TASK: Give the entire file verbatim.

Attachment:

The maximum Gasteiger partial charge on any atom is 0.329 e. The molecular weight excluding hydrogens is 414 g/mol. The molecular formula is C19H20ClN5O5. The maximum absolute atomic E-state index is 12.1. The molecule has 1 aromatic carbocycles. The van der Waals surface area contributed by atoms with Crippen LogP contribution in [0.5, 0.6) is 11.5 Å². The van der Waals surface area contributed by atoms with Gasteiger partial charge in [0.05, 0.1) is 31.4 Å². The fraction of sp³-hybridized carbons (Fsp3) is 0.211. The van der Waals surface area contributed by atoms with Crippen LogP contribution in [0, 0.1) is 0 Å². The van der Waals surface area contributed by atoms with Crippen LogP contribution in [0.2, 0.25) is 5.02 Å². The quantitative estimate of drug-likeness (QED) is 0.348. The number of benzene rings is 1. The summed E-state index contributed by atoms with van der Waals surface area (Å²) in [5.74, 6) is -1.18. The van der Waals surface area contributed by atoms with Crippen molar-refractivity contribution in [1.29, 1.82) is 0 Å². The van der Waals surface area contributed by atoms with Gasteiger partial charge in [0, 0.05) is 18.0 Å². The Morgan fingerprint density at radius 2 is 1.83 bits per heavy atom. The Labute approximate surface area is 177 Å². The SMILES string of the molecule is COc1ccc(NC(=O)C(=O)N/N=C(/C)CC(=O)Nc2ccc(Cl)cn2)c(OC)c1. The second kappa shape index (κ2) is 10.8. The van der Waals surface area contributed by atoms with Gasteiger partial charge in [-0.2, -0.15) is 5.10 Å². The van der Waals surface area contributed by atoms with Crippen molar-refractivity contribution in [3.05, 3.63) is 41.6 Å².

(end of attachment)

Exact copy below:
The maximum Gasteiger partial charge on any atom is 0.329 e. The molecular weight excluding hydrogens is 414 g/mol. The molecular formula is C19H20ClN5O5. The maximum absolute atomic E-state index is 12.1. The molecule has 1 aromatic carbocycles. The van der Waals surface area contributed by atoms with Crippen LogP contribution in [0.5, 0.6) is 11.5 Å². The van der Waals surface area contributed by atoms with Gasteiger partial charge in [0.05, 0.1) is 31.4 Å². The fraction of sp³-hybridized carbons (Fsp3) is 0.211. The van der Waals surface area contributed by atoms with Crippen LogP contribution in [0, 0.1) is 0 Å². The van der Waals surface area contributed by atoms with Crippen LogP contribution in [0.2, 0.25) is 5.02 Å². The quantitative estimate of drug-likeness (QED) is 0.348. The number of benzene rings is 1. The summed E-state index contributed by atoms with van der Waals surface area (Å²) in [5.74, 6) is -1.18. The van der Waals surface area contributed by atoms with Crippen molar-refractivity contribution in [1.29, 1.82) is 0 Å². The van der Waals surface area contributed by atoms with Gasteiger partial charge in [0, 0.05) is 18.0 Å². The Morgan fingerprint density at radius 2 is 1.83 bits per heavy atom. The Labute approximate surface area is 177 Å². The SMILES string of the molecule is COc1ccc(NC(=O)C(=O)N/N=C(/C)CC(=O)Nc2ccc(Cl)cn2)c(OC)c1. The second kappa shape index (κ2) is 10.8. The van der Waals surface area contributed by atoms with Gasteiger partial charge in [-0.2, -0.15) is 5.10 Å². The van der Waals surface area contributed by atoms with Crippen molar-refractivity contribution in [3.05, 3.63) is 41.6 Å².